India’s efforts to reduce carbon emissions have been highlighted in a NCAP report that shows the country is far from meeting its targets.
NCAP, the National Clean Air Program, was a response by the Government of India in 2019 when pollution levels had increased and the country was choking in fumes. It is the first-ever countrywide program that looks to reduce air pollution nationally.
The Central Government launched National Clean Air Programme (NCAP) as a long-term, time-bound, national level strategy to tackle the air pollution problem across the country in a comprehensive manner with targets to achieve 20 to 30 per cent reduction in Particulate Matter concentrations by 2024 keeping 2017 as the base year for the comparison of concentration. Under NCAP, 122 non-attainment cities have been identified across the country based on the Air Quality data from 2014-2018. Smart Cities under the Smart Cities Mission are non-attainment cities under National Clean Air Program.
The city specific action plans include measures for strengthening the monitoring network, reducing vehicular/industrial emissions, increasing public awareness etc. Implementation of the city specific action plans are regularly monitored by Committees at Central and State level namely Steering Committee, Monitoring Committee and Implementation Committee.
Air quality of cities is monitored by State Pollution Control Boards. Some Smart Cities have established Integrated Command and Control Centres (ICCCs) which are also connected to Air Quality Monitors (AQMs) for effective monitoring.
The initial NCAP target was revised in 2022 to achieve a 40 per cent reduction in PM (Particulate Matter) by 2026.
The latest report ‘Tracing the hazy Air’, published by independent research organisation CERA, was tasked with reporting the progress of India’s National Clean Air Programme (NCAP) and highlights how India is far from achieving its target for 2026.
Highlights of the report include: copied action plans. Almost all cities under the NCAP have an action plan to curb pollution, but most of them have the same points indicating that it might have been copied from each other.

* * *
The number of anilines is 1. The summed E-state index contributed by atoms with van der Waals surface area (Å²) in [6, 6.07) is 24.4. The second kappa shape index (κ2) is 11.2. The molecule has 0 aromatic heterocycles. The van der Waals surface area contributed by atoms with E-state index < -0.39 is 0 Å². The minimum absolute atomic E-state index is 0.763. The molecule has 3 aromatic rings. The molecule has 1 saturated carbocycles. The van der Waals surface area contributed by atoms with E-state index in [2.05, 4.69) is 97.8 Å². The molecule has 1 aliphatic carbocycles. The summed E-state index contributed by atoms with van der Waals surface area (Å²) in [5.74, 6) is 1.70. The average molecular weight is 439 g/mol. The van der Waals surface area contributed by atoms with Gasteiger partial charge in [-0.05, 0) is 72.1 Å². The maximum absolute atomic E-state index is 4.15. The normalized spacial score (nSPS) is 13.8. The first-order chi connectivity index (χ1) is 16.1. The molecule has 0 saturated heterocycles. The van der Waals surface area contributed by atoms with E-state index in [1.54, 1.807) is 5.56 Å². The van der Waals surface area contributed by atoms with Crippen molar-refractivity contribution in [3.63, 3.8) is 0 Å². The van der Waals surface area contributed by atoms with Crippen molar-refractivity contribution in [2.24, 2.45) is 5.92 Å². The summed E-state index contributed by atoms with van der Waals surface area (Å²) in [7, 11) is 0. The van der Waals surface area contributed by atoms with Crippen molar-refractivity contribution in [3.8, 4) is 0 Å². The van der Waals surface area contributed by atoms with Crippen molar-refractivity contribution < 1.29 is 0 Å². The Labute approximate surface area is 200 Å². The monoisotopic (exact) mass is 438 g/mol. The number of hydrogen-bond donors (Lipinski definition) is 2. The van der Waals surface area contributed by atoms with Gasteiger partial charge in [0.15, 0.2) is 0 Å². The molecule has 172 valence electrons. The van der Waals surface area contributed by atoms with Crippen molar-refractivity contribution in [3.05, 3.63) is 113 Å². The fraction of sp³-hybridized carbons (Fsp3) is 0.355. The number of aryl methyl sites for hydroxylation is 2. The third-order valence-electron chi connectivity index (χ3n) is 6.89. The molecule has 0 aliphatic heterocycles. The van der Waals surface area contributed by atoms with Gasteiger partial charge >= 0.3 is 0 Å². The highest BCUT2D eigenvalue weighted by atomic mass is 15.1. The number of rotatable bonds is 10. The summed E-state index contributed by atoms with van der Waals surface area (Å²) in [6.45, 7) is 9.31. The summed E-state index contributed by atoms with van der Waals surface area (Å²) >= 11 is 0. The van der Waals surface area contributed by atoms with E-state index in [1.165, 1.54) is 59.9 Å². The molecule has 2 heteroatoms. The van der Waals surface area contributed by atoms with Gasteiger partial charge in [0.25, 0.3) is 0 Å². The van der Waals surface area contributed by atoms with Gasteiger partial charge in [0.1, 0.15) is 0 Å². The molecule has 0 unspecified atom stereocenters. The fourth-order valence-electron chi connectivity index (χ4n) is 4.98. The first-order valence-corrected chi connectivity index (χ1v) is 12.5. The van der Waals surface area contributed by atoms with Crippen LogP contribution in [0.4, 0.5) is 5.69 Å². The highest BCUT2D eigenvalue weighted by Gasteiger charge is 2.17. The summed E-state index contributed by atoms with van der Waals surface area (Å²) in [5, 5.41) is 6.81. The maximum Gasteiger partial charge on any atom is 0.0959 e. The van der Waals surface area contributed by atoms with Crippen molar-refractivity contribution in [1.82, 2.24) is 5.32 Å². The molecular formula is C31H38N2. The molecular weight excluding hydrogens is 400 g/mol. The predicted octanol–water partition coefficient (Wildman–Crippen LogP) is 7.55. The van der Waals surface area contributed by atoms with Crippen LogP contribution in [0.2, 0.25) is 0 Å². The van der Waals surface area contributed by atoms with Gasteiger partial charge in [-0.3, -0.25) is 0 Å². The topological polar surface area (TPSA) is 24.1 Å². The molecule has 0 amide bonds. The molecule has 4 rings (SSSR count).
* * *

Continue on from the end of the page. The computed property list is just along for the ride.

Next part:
Many cities are under the non-attainment cities list. A total of 132 cities fall in the non-attainment category as they violated the NAAQS (National Ambient Air Quality Standards) as per the data from National Air Quality Monitoring Programme (NAMP) and WHO.
Only four Indian states have specific pollution reduction targets. Only 25 cities of Andhra Pradesh, Odisha, Maharashtra, and Telangana have defined a specific pollution reduction target, while the others have failed to do so.
Many cities have failed to identify sources of pollution. Only 15 cities from nine states and UTs (Delhi, West Bengal, Karnataka, Rajasthan, Uttar Pradesh, Gujarat, West Bengal, Punjab, and Odisha) have completed their Source Appointment (SA) studies. The SA identifies the exact source of pollution and how to prioritise actions.
No non-attainment cities have conducted the capacity study, that helps to know the ability of the city to accumulate and disperse accumulation load and maintain breathable air. No non-attainment city has done this study until now.
Only 73 new manual monitoring stations have been added since NCAP launch. More than 70 per cent of air quality monitoring stations in India failed to collect data for 104 days. Moreover, only 73 new manual stations have been added since the launch of NCAP in 2019.
The NCAP is an important piece of legislation that has to be taken seriously and it has to be implemented effectively if Indian cities are to overcome their daily choking hazards.